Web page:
6. Like the for loop, the do while loop can be easily changed to use goto's:

do - label it startOfDo

I remember when BASIC didn't have anything but for loops, so goto's were sometimes used like this.
You can also make the function call with a goto, typically putting the function code at the bottom of the page.

goto(functionLabel), and
goto(functionLabelReturn) right below it.
other code here

functionLabel
code for function
goto functionLabelReturn

What a mess that can make!

7. How does this look? Is this right?

Code:
```int i,pass;

pass = 1;
*numberCompares = 0;
*numberMoves = 0;

STARTOFDO:
{
i = 0;
FIRSTLOOP:
if(!(i <= n-(pass+1))) goto END;
{
*numberCompares += 1;
if(!(ShouldSwap(A[i],A[i+1]))) goto FIRSTLOOP;
{
int T = A[i]; A[i] = A[i+1]; A[i+1] = T;

*numberMoves += 3;
}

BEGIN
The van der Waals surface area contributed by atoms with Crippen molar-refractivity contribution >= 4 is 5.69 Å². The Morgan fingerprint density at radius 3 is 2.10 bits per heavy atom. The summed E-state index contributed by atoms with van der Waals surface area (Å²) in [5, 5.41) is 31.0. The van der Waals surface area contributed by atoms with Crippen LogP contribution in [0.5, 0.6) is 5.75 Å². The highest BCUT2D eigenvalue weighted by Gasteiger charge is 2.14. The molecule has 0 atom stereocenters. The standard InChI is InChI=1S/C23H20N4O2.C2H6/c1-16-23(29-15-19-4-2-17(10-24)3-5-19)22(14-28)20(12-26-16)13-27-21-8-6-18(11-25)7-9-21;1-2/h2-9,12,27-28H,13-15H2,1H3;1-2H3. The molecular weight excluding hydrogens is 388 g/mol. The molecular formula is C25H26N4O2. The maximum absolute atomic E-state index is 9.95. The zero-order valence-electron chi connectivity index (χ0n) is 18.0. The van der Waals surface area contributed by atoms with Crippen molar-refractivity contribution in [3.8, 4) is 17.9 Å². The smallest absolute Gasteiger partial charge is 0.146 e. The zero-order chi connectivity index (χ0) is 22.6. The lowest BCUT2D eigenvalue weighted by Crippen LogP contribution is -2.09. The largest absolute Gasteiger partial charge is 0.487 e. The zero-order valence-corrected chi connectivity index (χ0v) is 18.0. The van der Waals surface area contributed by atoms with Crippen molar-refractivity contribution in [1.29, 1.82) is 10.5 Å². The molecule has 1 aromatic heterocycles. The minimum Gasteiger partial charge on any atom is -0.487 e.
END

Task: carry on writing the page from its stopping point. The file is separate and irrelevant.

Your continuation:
}
pass++;
END:```

8. Originally Posted by phantomotap
Please send him by this forum; there are some of us who'd like to smack that bit of insanity out of his head.

Soma
Generally, yes, I would like to smack such a professor, but this would be a natural segue to teaching assembly. Start with a structured, higher-level construct in a language you know, C. Rewrite it in C, but using only the lower-level constructs, if and goto. Then, you can translate the low-level version to assembly in a very direct manner.

EDIT: But based on post #5, I don't think that's the case.

9. You are missing the goto at the end of the inner loop.

You are missing the goto at the end of the inner loop.
Where? I'm trying to see where it would go but I can't come up with anything

11. Originally Posted by lscamaro
How does this look? Is this right?
Pretty close, check the comments in the code

Code:
```int i,pass;

pass = 1;
*numberCompares = 0;
*numberMoves = 0;

STARTOFDO:
{
i = 0;
FIRSTLOOP:
// The end of the for loop may not be the same as the end of the do, use two separate labels with good names and goto the right one
if(!(i <= n-(pass+1))) goto END;
{
*numberCompares += 1;